How beautiful upon the mountains are the feet of the messenger who announces peace, who brings good news, who announces salvation, who says to Zion, “Your God reigns.” Listen! Your sentinels lift up their voices, together they sing for joy; for in plain sight they see the return of the Lord to Zion. Break forth together into singing, you ruins of Jerusalem; for the Lord has comforted his people, he has redeemed Jerusalem. The Lord has bared his holy arm before the eyes of all the nations; and all the ends of the earth shall see the salvation of our God. – Isaiah 52: 7-10
There are few places as peaceful as sitting on a mountainside, looking across valleys with lush green forests or spectacular rock formations. It is one of those kinds of places that remind a person how small and insignificant they are, even when they sit and feel like kings and queens with all the world at their feet.
For those below, imagine a messenger coming down from the mountain bringing news of peace and good will, not just for those on the mountain but those in the valleys below as well. They herald the news with glad songs and the people join in the celebratory singing. There is comfort and redemption to be celebrated, and the everlasting hills echo the joyous sounds.
For those of us who celebrate Advent it can be a real trial going into stores and shops which are playing endless rounds of carols we don’t sing until Christmas Eve at the earliest (unless one is in a choir where they’ve probably been practicing them since before Thanksgiving!). By the time we get to Christmas and we’re ready to enjoy the music, the stores have gone back to their regular music and we’re left feeling a bit bereft. We have 12 days of Christmas to celebrate and everybody else has already moved on to Valentine’s Day!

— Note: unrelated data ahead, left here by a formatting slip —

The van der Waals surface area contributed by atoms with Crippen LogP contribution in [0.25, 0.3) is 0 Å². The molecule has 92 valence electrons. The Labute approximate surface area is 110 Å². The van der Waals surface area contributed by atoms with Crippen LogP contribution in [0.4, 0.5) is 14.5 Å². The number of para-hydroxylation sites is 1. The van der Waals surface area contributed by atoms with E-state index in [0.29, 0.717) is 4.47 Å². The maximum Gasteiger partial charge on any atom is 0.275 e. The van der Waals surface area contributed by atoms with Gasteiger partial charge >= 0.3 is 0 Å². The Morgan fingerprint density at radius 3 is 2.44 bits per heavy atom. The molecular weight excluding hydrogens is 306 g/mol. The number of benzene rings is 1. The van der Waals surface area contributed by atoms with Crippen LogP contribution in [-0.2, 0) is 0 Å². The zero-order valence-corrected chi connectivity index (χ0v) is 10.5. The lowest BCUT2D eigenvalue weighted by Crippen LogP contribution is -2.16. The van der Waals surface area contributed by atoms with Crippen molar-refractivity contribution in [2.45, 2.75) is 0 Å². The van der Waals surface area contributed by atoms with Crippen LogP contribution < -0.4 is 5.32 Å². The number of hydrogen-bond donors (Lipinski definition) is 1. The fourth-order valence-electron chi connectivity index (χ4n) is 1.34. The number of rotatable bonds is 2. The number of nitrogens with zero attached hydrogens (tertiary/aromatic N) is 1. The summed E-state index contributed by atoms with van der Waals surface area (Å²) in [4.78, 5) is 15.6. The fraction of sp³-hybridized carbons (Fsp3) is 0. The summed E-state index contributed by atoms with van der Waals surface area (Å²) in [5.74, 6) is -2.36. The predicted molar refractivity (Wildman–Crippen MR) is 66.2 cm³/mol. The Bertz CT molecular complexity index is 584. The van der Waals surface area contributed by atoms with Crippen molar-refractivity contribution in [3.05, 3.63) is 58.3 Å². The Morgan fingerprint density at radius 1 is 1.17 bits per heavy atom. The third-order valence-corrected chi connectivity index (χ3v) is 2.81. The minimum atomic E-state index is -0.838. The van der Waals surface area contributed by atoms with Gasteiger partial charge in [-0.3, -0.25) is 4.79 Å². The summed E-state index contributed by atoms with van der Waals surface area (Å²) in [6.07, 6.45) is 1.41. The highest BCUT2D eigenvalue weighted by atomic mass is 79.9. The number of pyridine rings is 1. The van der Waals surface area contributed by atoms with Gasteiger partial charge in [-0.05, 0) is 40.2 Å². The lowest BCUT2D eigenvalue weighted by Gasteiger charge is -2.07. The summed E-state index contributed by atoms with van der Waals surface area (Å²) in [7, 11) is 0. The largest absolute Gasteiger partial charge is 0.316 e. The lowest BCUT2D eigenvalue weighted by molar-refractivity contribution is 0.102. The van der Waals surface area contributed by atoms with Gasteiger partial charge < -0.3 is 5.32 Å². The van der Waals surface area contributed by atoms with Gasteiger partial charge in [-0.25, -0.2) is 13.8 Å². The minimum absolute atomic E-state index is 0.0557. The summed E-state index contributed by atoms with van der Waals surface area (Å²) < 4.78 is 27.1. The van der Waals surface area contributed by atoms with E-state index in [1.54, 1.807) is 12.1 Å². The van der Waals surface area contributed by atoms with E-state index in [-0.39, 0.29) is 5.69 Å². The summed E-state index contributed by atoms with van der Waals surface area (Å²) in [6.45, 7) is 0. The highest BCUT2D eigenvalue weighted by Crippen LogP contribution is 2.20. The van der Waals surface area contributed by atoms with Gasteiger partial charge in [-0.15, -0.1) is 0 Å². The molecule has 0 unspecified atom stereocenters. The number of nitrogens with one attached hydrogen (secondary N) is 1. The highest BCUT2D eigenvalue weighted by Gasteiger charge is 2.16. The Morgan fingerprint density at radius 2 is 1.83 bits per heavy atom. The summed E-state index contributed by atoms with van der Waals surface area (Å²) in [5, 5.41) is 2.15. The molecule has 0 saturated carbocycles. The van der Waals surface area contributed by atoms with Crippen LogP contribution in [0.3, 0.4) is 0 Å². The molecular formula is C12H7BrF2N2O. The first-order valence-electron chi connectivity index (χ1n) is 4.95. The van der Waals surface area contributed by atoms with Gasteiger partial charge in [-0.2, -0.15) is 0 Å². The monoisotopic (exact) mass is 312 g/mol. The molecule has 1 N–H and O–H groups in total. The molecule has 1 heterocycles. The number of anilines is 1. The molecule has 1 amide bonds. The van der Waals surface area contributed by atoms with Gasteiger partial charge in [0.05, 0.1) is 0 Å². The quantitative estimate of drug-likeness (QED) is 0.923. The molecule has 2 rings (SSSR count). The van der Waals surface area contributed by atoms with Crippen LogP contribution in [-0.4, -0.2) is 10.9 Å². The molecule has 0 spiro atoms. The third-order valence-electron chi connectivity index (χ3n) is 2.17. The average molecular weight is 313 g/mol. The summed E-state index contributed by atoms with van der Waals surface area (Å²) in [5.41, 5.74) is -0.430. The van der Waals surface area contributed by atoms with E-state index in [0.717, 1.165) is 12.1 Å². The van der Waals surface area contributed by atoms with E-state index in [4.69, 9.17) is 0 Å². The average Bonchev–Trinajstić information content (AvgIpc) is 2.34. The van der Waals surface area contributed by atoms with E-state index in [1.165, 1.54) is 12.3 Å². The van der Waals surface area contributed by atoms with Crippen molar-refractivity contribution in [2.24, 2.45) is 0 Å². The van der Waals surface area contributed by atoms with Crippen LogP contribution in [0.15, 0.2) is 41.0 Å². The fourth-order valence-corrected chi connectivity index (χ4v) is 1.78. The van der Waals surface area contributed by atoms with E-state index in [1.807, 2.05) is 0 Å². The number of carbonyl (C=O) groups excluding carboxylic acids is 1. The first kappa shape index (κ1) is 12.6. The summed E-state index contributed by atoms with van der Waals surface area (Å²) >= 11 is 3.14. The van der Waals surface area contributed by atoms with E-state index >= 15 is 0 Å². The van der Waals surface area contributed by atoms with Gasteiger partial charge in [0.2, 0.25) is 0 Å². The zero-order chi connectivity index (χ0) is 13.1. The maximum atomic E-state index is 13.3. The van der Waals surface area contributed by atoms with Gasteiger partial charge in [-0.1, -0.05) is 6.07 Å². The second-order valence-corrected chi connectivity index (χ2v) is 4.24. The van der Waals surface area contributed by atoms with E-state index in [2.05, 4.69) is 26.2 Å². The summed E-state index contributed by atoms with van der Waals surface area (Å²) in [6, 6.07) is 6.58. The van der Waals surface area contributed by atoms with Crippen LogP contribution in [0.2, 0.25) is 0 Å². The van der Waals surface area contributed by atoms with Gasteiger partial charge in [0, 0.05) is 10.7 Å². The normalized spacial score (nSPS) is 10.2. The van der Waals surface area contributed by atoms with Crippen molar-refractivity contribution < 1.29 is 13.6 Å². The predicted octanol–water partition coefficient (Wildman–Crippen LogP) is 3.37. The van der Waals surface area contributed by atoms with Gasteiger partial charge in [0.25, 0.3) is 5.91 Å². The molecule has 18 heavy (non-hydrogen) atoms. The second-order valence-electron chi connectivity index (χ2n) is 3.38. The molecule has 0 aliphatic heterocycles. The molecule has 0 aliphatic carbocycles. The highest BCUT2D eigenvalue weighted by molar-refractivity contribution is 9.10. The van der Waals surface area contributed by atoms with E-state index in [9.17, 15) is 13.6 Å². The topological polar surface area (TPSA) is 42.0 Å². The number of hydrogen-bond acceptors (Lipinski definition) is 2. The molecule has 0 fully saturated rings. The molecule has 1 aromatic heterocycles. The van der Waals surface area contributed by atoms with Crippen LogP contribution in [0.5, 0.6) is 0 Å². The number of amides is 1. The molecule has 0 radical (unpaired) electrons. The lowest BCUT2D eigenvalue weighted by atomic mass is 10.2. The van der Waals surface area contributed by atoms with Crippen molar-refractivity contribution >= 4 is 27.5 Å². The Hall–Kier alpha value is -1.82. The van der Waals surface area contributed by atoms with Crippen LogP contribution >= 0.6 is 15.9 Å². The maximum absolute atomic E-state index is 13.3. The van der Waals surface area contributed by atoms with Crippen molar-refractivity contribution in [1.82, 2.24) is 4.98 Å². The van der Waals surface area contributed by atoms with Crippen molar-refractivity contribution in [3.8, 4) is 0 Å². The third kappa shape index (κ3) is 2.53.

Perhaps there’s nothing wrong with humming a carol or two before December 24th. Many expectant mothers hum and sing lullabies before the little one makes its appearance. We could be just practicing so that when the joyous nativity happens, we’re ready, in good and full voice, and more than ready to make mountains ring with sound.
We are expecting the greatest gift we could be given. We know it now, but only a very few knew it at the time before the birth of Jesus. We can anticipate, and anticipation can be a good thing. People are friendlier, smiles more ready, and kindness a bit more evident than any other time of year. Maybe we could practice lifting the hearts of those who may not feel like celebrating. Perhaps we can’t lift their depression or get them a house for their family, but we can listen and share what we can. Sometimes a cup of hot coffee is a gift that not only warms the body but the heart as well.
Let’s practice sharing our expectant hope in this season of Advent. Maybe ours are the feet that will bring good news to those who so sorely need it.